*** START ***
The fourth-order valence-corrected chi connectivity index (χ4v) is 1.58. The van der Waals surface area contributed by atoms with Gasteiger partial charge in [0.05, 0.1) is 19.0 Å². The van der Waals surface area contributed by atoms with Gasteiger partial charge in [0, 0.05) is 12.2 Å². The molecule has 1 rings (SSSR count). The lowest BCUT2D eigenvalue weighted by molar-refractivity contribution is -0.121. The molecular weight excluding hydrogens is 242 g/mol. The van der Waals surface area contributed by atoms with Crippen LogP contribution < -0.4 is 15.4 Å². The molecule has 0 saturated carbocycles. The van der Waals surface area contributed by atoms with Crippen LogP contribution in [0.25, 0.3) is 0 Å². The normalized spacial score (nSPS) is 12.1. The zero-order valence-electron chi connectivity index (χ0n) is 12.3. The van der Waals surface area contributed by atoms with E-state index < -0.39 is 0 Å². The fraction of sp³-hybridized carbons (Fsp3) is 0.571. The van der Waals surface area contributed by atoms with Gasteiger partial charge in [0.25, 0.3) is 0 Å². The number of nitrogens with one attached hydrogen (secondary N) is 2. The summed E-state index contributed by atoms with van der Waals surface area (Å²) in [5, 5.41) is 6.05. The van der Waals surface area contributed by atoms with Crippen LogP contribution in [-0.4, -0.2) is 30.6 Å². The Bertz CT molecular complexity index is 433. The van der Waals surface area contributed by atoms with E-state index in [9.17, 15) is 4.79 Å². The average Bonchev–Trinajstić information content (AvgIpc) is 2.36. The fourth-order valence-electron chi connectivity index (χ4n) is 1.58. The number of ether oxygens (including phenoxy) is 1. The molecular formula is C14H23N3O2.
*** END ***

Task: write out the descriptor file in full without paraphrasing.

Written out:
The fourth-order valence-corrected chi connectivity index (χ4v) is 1.58. The van der Waals surface area contributed by atoms with Gasteiger partial charge in [0.05, 0.1) is 19.0 Å². The van der Waals surface area contributed by atoms with Gasteiger partial charge in [0, 0.05) is 12.2 Å². The molecule has 1 rings (SSSR count). The lowest BCUT2D eigenvalue weighted by molar-refractivity contribution is -0.121. The molecular weight excluding hydrogens is 242 g/mol. The van der Waals surface area contributed by atoms with Crippen LogP contribution < -0.4 is 15.4 Å². The molecule has 0 saturated carbocycles. The van der Waals surface area contributed by atoms with Crippen LogP contribution in [0.25, 0.3) is 0 Å². The normalized spacial score (nSPS) is 12.1. The zero-order valence-electron chi connectivity index (χ0n) is 12.3. The van der Waals surface area contributed by atoms with E-state index < -0.39 is 0 Å². The fraction of sp³-hybridized carbons (Fsp3) is 0.571. The van der Waals surface area contributed by atoms with Gasteiger partial charge in [0.25, 0.3) is 0 Å². The number of nitrogens with one attached hydrogen (secondary N) is 2. The summed E-state index contributed by atoms with van der Waals surface area (Å²) in [5, 5.41) is 6.05. The van der Waals surface area contributed by atoms with Crippen LogP contribution in [-0.4, -0.2) is 30.6 Å². The Bertz CT molecular complexity index is 433. The van der Waals surface area contributed by atoms with E-state index in [9.17, 15) is 4.79 Å². The average Bonchev–Trinajstić information content (AvgIpc) is 2.36. The fourth-order valence-electron chi connectivity index (χ4n) is 1.58. The number of ether oxygens (including phenoxy) is 1. The molecular formula is C14H23N3O2.